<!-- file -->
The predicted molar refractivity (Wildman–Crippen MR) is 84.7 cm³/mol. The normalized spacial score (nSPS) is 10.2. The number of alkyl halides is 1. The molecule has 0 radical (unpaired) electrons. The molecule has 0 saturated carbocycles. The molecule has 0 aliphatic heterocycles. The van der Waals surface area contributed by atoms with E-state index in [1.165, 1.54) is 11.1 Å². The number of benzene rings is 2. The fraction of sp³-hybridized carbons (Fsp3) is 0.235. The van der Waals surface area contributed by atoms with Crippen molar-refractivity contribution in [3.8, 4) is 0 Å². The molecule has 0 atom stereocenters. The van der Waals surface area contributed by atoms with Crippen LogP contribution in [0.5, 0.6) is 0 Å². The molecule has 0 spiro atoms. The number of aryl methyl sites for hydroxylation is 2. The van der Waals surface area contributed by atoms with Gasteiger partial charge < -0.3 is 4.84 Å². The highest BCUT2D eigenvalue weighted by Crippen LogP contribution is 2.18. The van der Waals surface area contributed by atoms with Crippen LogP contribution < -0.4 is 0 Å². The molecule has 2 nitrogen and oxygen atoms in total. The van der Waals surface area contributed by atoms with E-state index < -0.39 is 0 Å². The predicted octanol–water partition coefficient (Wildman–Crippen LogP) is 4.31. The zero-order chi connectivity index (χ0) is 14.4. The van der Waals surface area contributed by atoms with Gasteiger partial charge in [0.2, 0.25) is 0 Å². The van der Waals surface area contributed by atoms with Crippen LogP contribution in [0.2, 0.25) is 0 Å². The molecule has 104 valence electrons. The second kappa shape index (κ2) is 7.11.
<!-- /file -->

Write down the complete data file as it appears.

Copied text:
The predicted molar refractivity (Wildman–Crippen MR) is 84.7 cm³/mol. The normalized spacial score (nSPS) is 10.2. The number of alkyl halides is 1. The molecule has 0 radical (unpaired) electrons. The molecule has 0 saturated carbocycles. The molecule has 0 aliphatic heterocycles. The van der Waals surface area contributed by atoms with E-state index in [1.165, 1.54) is 11.1 Å². The number of benzene rings is 2. The fraction of sp³-hybridized carbons (Fsp3) is 0.235. The van der Waals surface area contributed by atoms with Crippen molar-refractivity contribution in [3.8, 4) is 0 Å². The molecule has 0 atom stereocenters. The van der Waals surface area contributed by atoms with Crippen LogP contribution in [0.5, 0.6) is 0 Å². The molecule has 0 spiro atoms. The number of aryl methyl sites for hydroxylation is 2. The van der Waals surface area contributed by atoms with Gasteiger partial charge < -0.3 is 4.84 Å². The highest BCUT2D eigenvalue weighted by Crippen LogP contribution is 2.18. The van der Waals surface area contributed by atoms with Crippen LogP contribution < -0.4 is 0 Å². The molecule has 2 nitrogen and oxygen atoms in total. The van der Waals surface area contributed by atoms with E-state index < -0.39 is 0 Å². The predicted octanol–water partition coefficient (Wildman–Crippen LogP) is 4.31. The zero-order chi connectivity index (χ0) is 14.4. The van der Waals surface area contributed by atoms with Gasteiger partial charge in [0.2, 0.25) is 0 Å². The van der Waals surface area contributed by atoms with Crippen LogP contribution in [0.2, 0.25) is 0 Å². The molecule has 104 valence electrons. The second kappa shape index (κ2) is 7.11.